Woman who failed to care for 130 animals loses appeal against sentence

A WOMAN who was found guilty of failing to care for more than 130 animals has lost her appeal against a suspended prison sentence and lifetime ban on keeping animals.

Christine Kelly was prosecuted following “one of the biggest animal welfare operations ever in the UK” at a farm in Ripley.

She was charged with a string of offences under the Animal Welfare Act, along with her partner Geoffrey Bennett, following a police and RSPCA raid on Hurst Farm in Portsmouth Road in January 2019.

Bennett was jailed for 19 weeks and disqualified from keeping any type of animal for life in October 2021. He initially denied welfare and mistreatment offences but changed his pleas to guilty.

Kelly’s case was heard at Staines Magistrates’ Court in June and August last year. She denied a total of 15 offences but was found guilty and given a suspended prison sentence of 26 weeks and the lifetime ban.

Her appeal took eight days at Guildford Crown Court between Monday, June 12 and Tuesday, June 20. Her appeal was dismissed by a judge on Friday, June 23.

Her prison sentence was suspended for two years and she was ordered to pay a victims’ fund surcharge of £122. She will be able to appeal against the lifetime ban in ten years.

The judge also issued a deprivation order, which means mistreated animals that are still in the care of the RSPCA and other animal charities can be rehomed.

Kelly, 62, had been convicted of failing to meet the needs of 131 equines by not providing a suitable environment, including a water supply, adequate nutrition, routine dental or farrier care, or adequate parasitic treatment or control.

She was also found guilty of causing unnecessary suffering to a number of horses, dogs and goats.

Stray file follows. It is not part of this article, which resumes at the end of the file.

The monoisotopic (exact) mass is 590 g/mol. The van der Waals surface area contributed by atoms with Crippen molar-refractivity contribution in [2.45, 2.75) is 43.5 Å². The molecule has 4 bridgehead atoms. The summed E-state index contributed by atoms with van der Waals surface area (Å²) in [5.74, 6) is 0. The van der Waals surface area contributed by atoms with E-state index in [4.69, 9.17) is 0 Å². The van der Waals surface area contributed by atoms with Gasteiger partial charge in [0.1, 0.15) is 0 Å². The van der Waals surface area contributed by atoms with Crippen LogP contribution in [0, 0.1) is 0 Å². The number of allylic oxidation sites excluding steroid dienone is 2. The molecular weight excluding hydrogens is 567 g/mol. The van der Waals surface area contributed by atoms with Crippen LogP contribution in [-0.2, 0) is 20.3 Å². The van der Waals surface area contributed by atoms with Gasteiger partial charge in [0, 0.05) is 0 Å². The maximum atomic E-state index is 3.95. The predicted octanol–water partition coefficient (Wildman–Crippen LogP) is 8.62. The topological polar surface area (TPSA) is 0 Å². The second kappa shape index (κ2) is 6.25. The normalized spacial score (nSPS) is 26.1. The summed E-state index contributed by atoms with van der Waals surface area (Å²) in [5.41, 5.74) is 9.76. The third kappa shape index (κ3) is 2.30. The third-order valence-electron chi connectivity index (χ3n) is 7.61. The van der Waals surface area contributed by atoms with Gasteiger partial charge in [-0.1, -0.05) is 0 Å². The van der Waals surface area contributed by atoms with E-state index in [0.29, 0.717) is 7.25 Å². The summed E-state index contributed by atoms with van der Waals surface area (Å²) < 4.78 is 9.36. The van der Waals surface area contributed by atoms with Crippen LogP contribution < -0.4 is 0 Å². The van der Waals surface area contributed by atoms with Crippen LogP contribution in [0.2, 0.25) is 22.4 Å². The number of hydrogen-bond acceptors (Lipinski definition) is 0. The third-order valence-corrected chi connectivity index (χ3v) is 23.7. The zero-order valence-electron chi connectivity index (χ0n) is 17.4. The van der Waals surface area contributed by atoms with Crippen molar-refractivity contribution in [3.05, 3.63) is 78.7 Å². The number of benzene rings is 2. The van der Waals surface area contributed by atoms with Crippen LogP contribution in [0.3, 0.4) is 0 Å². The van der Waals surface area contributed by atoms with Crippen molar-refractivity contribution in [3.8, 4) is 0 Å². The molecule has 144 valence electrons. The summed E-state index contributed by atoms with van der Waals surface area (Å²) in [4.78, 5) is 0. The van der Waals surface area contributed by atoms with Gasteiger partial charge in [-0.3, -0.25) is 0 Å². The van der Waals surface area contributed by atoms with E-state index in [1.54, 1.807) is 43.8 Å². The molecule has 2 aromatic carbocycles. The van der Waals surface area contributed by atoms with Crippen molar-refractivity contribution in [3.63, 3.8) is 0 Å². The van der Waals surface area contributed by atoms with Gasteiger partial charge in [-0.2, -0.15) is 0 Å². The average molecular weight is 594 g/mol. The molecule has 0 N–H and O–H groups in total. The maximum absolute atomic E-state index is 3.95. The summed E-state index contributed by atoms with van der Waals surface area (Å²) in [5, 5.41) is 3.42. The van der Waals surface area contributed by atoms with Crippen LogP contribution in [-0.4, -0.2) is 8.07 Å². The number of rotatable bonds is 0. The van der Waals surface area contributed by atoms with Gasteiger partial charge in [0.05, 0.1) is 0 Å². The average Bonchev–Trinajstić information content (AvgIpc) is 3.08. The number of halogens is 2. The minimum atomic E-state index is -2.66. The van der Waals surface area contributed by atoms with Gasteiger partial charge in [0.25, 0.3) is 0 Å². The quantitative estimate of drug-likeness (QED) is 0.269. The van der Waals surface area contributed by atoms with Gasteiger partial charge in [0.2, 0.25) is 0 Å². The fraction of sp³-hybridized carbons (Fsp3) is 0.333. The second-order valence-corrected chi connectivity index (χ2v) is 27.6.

Throughout a long investigation by police and RSPCA officers, Kelly claimed she was not responsible for all of the animals that were found in terrible conditions on the farm. Surrey Police executed a warrant at Hurst Farm on January 9, 2019 as part of an RSPCA-led investigation into concerns for the welfare of horses at the site.

Rescuers including several animal welfare charities discovered horses, dogs and farm animals living in poor conditions.

Strings of ponies, many riddled with worms, were living out in fields with hazardous metal and broken fencing sticking up from the thick mud.

Inside two barns were pens full of donkeys, goats and ponies, many of them standing on top of thick carpets of waste and faeces. Many were skinny and had untreated health conditions.

Dozens of dogs – some heavily pregnant and others with tiny puppies – were found chained and tethered on the yard, while others were shut inside tiny cramped cages or makeshift kennels.

A total of 204 animals were discovered at the site.

Two horses and a goat were put to sleep at the at the farm and 201 animals were taken into charity care, including 129 horses and donkeys, 59 dogs, five goats, four chickens, three alpacas and a duck.

Despite urgent treatment, 14 horses that were weak, emaciated or had serious worm infestations, died or were put to sleep on veterinary advice. Two dogs and a goat had to be put to sleep on vet advice, and one chicken and one duck also died.

RSPCA special operations unit case officer Kirsty Withnall, who co-ordinated the huge rescue mission and led the investigation, commented: “More than 100 people from different agencies spent more than 12 hours assessing the animals, rounding them up and moving them to vets and rescue centres.

“It was one of the biggest animal welfare operations ever in the UK.”